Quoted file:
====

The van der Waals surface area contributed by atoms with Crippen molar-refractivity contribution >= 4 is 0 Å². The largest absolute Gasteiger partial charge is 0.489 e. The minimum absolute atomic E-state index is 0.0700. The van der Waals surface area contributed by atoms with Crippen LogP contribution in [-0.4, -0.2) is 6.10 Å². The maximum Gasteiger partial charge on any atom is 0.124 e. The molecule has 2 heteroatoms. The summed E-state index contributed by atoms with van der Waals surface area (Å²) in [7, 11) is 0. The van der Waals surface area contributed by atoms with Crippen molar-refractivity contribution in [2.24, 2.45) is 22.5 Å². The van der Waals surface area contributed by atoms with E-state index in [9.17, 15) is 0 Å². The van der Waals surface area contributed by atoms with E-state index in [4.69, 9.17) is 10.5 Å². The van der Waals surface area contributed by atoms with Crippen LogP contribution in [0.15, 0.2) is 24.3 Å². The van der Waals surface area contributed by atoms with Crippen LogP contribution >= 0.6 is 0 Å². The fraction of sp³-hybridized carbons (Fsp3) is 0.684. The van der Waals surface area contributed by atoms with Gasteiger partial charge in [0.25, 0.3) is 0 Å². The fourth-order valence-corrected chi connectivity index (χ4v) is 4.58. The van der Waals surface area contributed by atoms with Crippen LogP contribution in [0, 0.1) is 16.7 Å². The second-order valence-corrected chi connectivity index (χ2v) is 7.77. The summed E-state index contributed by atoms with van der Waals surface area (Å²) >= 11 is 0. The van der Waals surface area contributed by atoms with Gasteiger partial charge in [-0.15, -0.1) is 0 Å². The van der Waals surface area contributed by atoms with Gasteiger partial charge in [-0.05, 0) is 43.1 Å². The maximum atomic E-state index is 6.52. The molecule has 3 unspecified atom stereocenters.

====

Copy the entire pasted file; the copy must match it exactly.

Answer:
The van der Waals surface area contributed by atoms with Crippen molar-refractivity contribution >= 4 is 0 Å². The largest absolute Gasteiger partial charge is 0.489 e. The minimum absolute atomic E-state index is 0.0700. The van der Waals surface area contributed by atoms with Crippen LogP contribution in [-0.4, -0.2) is 6.10 Å². The maximum Gasteiger partial charge on any atom is 0.124 e. The molecule has 2 heteroatoms. The summed E-state index contributed by atoms with van der Waals surface area (Å²) in [7, 11) is 0. The van der Waals surface area contributed by atoms with Crippen molar-refractivity contribution in [2.24, 2.45) is 22.5 Å². The van der Waals surface area contributed by atoms with E-state index in [9.17, 15) is 0 Å². The van der Waals surface area contributed by atoms with E-state index in [4.69, 9.17) is 10.5 Å². The van der Waals surface area contributed by atoms with Crippen LogP contribution in [0.15, 0.2) is 24.3 Å². The van der Waals surface area contributed by atoms with Crippen LogP contribution >= 0.6 is 0 Å². The fraction of sp³-hybridized carbons (Fsp3) is 0.684. The van der Waals surface area contributed by atoms with Gasteiger partial charge in [0.25, 0.3) is 0 Å². The fourth-order valence-corrected chi connectivity index (χ4v) is 4.58. The van der Waals surface area contributed by atoms with Crippen LogP contribution in [0, 0.1) is 16.7 Å². The second-order valence-corrected chi connectivity index (χ2v) is 7.77. The summed E-state index contributed by atoms with van der Waals surface area (Å²) >= 11 is 0. The van der Waals surface area contributed by atoms with Gasteiger partial charge in [-0.15, -0.1) is 0 Å². The van der Waals surface area contributed by atoms with Gasteiger partial charge in [-0.05, 0) is 43.1 Å². The maximum atomic E-state index is 6.52. The molecule has 3 unspecified atom stereocenters.